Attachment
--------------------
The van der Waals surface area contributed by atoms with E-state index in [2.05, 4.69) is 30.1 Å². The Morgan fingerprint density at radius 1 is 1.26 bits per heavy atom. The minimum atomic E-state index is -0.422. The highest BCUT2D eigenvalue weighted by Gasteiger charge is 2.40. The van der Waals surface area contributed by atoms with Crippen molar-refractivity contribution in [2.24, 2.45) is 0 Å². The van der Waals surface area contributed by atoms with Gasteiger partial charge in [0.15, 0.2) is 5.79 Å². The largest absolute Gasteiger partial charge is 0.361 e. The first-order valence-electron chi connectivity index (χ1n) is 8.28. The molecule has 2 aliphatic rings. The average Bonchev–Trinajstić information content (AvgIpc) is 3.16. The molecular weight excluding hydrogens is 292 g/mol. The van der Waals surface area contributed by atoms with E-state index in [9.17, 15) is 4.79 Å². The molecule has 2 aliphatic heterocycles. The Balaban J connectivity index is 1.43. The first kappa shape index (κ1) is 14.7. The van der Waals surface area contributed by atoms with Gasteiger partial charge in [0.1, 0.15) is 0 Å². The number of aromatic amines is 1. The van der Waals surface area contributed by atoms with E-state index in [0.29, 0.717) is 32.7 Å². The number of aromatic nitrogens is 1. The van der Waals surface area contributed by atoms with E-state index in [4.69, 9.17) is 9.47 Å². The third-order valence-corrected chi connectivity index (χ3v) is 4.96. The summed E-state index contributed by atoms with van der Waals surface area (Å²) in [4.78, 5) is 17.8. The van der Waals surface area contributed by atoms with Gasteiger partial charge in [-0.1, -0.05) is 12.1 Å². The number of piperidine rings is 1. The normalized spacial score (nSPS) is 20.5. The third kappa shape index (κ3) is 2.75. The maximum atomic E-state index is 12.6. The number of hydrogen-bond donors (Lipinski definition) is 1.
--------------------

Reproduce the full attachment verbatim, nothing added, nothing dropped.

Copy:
The van der Waals surface area contributed by atoms with E-state index in [2.05, 4.69) is 30.1 Å². The Morgan fingerprint density at radius 1 is 1.26 bits per heavy atom. The minimum atomic E-state index is -0.422. The highest BCUT2D eigenvalue weighted by Gasteiger charge is 2.40. The van der Waals surface area contributed by atoms with Crippen molar-refractivity contribution in [2.24, 2.45) is 0 Å². The van der Waals surface area contributed by atoms with Gasteiger partial charge in [0.15, 0.2) is 5.79 Å². The largest absolute Gasteiger partial charge is 0.361 e. The first-order valence-electron chi connectivity index (χ1n) is 8.28. The molecule has 2 aliphatic rings. The average Bonchev–Trinajstić information content (AvgIpc) is 3.16. The molecular weight excluding hydrogens is 292 g/mol. The van der Waals surface area contributed by atoms with E-state index in [9.17, 15) is 4.79 Å². The molecule has 2 aliphatic heterocycles. The Balaban J connectivity index is 1.43. The first kappa shape index (κ1) is 14.7. The van der Waals surface area contributed by atoms with Gasteiger partial charge in [0.1, 0.15) is 0 Å². The number of aromatic amines is 1. The van der Waals surface area contributed by atoms with E-state index in [0.29, 0.717) is 32.7 Å². The number of aromatic nitrogens is 1. The van der Waals surface area contributed by atoms with E-state index in [4.69, 9.17) is 9.47 Å². The third-order valence-corrected chi connectivity index (χ3v) is 4.96. The summed E-state index contributed by atoms with van der Waals surface area (Å²) in [4.78, 5) is 17.8. The van der Waals surface area contributed by atoms with Gasteiger partial charge in [-0.1, -0.05) is 12.1 Å². The number of piperidine rings is 1. The normalized spacial score (nSPS) is 20.5. The third kappa shape index (κ3) is 2.75. The maximum atomic E-state index is 12.6. The number of hydrogen-bond donors (Lipinski definition) is 1.